Intended for healthcare professionals

Rapid response to:

Editorials

Maternal mortality in the UK and the need for obstetric physicians

BMJ 2011; 343 doi: https://doi.org/10.1136/bmj.d4993 (Published 09 August 2011) Cite this as: BMJ 2011;343:d4993

Rapid Response:

Lets improve the training already in place

Sir,

Concerns have been expressed regarding the quality of obstetric
training to GP trainees for several years. Many of us have seen this
coming for some time, with the increasing monopoly that our midwifery
colleagues have achieved in pre and postnatal care. There has been a
frustrating lack of action by "those at the top", including co-ordinators
of GP training within obstetric units.

Ask any GP who has recently completed obstetric training: I
understand that the majority will report persistent difficulties in
accessing quality learning opportunities. On many units, GP trainees are
utilised mainly to prepare IV antibiotics, write out discharge scripts
which are monotonously similar, check paper results and in the process
face unhelpful levels of institutional division between obstetric/medical
and midwifery teams. Enthusiasm and attempts to challenge this culture as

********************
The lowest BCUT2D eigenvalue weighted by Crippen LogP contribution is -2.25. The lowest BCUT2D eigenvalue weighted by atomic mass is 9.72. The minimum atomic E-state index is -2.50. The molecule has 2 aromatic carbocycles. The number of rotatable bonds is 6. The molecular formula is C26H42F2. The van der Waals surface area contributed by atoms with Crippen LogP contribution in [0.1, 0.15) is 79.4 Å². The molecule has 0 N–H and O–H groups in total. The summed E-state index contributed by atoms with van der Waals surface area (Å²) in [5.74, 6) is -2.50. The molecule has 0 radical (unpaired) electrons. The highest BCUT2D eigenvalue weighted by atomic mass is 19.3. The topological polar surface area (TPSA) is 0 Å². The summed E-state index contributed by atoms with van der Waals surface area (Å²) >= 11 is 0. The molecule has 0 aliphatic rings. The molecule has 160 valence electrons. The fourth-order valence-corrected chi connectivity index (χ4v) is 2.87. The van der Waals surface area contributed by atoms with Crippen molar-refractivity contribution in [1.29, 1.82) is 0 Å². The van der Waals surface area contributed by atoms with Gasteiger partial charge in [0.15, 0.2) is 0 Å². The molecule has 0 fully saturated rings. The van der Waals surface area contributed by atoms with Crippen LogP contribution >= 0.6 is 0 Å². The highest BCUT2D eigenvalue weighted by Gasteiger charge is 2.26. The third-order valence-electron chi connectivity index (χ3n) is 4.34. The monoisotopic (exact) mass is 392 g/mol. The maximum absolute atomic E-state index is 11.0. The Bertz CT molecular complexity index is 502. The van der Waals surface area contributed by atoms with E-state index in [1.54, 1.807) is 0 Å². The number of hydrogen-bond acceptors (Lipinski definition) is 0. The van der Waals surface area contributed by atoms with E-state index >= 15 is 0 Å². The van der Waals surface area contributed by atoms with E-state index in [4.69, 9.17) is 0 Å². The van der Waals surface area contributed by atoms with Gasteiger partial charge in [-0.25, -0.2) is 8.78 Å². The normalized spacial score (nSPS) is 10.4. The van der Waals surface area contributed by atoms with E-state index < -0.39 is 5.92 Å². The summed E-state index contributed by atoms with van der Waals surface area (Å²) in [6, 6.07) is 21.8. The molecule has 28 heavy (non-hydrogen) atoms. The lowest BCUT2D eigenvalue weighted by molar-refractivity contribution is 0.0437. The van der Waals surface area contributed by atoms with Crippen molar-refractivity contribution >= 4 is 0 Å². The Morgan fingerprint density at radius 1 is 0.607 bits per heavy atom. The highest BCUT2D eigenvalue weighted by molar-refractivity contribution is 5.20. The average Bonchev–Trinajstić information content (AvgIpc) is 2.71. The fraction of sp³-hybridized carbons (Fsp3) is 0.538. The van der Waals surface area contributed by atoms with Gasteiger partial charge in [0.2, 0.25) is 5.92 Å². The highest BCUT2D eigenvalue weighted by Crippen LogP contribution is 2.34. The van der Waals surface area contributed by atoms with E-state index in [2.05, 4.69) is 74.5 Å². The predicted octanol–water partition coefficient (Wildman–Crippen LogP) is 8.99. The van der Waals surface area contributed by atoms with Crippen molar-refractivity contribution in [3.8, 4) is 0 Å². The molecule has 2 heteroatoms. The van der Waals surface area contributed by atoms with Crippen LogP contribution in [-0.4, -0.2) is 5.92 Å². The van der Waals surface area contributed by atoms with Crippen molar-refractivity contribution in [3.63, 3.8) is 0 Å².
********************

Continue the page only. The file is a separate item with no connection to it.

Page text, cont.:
a GP trainee are simply ineffectual - many of us have tried and failed.

Having been told by a senior midwife "you don't need to do obstetrics
any more as we do it all now", I think there needs to be a closer look at
the culture of obstetric training already provided to GP trainees.

Many of us had a lot of useful experience throughout our GP training,
however frustratingly this was far less so in obstetrics. We all share
the same motivation to provide quality medical care to our pregnant
patients - and we try to fill the gaps through book work and courses.

Before calling for increased training, we should look at the training
already in place. There would appear to be plenty of room for
improvement.

Competing interests: No competing interests

10 August 2011
David R Hogg
GP
West of Scotland